Why are developers so intent on turning hardened gamers into blubbering wimps? Whenever a developer throws down the 'our game is so hard it will make you cry' gauntlet the industry gives off a big masculine groan.
So when SEGA's rhythm guru Shun Nakamura warned players his next effort would ramp up the difficulty beyond the tricky Space Channel 5 - that's the game with the dancing TV reporter in space, kids - I assumed he was having a laugh. But after three hours of unrelenting failure on one of its gyro-operated musical jaunts, Rhythm Thief & The Emperor's Treasure reduced me to a broken mess of a man.
Heck, it's not even a difficult game.
Rhythm Thief's various assortment of rhythmic challenges are a doddle, employing a mix of button prompts, touchscreen swipes and gyro motions to make a game that straddles the middle ground between Elite Beat Agents and Space Channel 5. You play as Phantom R, the moniker of Parisian teen turned smooth criminal by night, who steals the city's priceless works of art only to return them days later. That's a quirky premise to buy into, but it's easy enough to be caught in the groove of this tuneful tour de force.
When you're not strutting your stuff to crowds gathered at the Arc de Triomphe, you'll be pulling poses to avoid security guards, learning to pour drinks as a waiter in training, and battling away the relentless Chevaliers Diabolique troupe with all the panache of a Michael Jackson music video.
Surviving each ordeal is simple enough, although managing each one with a stylish A grade attached to your name requires considerably more effort. This is made harder to accomplish thanks to a harsh scoring mechanic that will knock you back a whole grade for each hiccup, which is considerably more frustrating in the handful of wobbly gyro-controlled challenges.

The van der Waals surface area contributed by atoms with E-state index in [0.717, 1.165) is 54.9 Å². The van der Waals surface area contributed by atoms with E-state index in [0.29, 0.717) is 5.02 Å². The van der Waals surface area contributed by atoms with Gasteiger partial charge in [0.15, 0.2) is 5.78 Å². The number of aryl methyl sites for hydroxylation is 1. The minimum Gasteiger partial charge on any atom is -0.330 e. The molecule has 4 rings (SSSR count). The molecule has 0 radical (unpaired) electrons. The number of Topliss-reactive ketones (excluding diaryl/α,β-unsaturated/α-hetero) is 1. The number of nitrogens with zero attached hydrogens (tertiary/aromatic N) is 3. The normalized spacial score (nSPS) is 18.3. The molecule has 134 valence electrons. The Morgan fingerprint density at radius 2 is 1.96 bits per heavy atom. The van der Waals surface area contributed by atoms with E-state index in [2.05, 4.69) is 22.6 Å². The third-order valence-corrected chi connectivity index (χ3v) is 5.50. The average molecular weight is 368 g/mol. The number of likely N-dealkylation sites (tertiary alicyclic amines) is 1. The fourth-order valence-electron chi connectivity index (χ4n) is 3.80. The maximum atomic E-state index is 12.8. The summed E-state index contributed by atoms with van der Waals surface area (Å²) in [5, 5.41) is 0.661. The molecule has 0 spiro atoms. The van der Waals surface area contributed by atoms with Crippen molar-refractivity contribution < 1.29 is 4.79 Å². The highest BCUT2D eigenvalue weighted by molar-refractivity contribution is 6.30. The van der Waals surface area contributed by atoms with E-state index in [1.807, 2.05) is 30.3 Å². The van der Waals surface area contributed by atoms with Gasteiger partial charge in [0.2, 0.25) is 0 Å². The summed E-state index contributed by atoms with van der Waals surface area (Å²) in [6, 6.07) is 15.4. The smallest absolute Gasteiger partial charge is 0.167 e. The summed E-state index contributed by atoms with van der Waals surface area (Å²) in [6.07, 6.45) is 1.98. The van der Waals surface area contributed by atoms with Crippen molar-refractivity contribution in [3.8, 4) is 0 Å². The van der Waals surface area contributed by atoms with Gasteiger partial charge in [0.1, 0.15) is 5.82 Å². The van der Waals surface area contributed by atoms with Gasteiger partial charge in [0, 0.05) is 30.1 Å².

Brief episodes of Layton-esque detective work flesh out time between your rhythmic exercises, having you trawl the streets of Gay Paree to chase down leads with its locals. As if aware of its own forgery, Rhythm Thief is eager to whisk you through these tired segments. A red path on your map will direct you to your next clue and I'd be pressed to call any of the puzzles in any way challenging.
Those willing to explore each street corner will find their rewards and even a few faithful reminders of SEGA's own rhythmic history. Phantom R will encounter a female challenger with moves not unlike those of Space Channel 5's Ulala. Elsewhere, you'll find a game inspired by Samba de Amigo, though it's not quite a match for the tactile feel of that game's weighty peripherals.
Like its spiritual predecessors, Rhythm Thief's soundtrack is a memorable assortment of jazzy melodies and cheesy J-pop sing-a-longs played harmoniously with the game's timed prompts. Violin performances driven by Rhythm Thief's female protagonist play out as Guitar Hero-like displays in which you draw your bow across the touchscreen.
Reinforcing the exceptional production values are the anime cutscenes and cel-shaded graphics. The vivid detail and a smooth frame rate give life to Phantom R's antics as he pirouettes around the streets of Paris saving young women and fencing off a resurrected leader of the French revolution.
Rhythm Thief is a spellbinding journey with catchy tunes, beautiful visuals and enough rhythm set-pieces to strike a chord while we twiddle our thumbs and wait for the next Layton and Phoenix Wright games. It hits a few bum notes along the way, but this performance is worth a round of applause.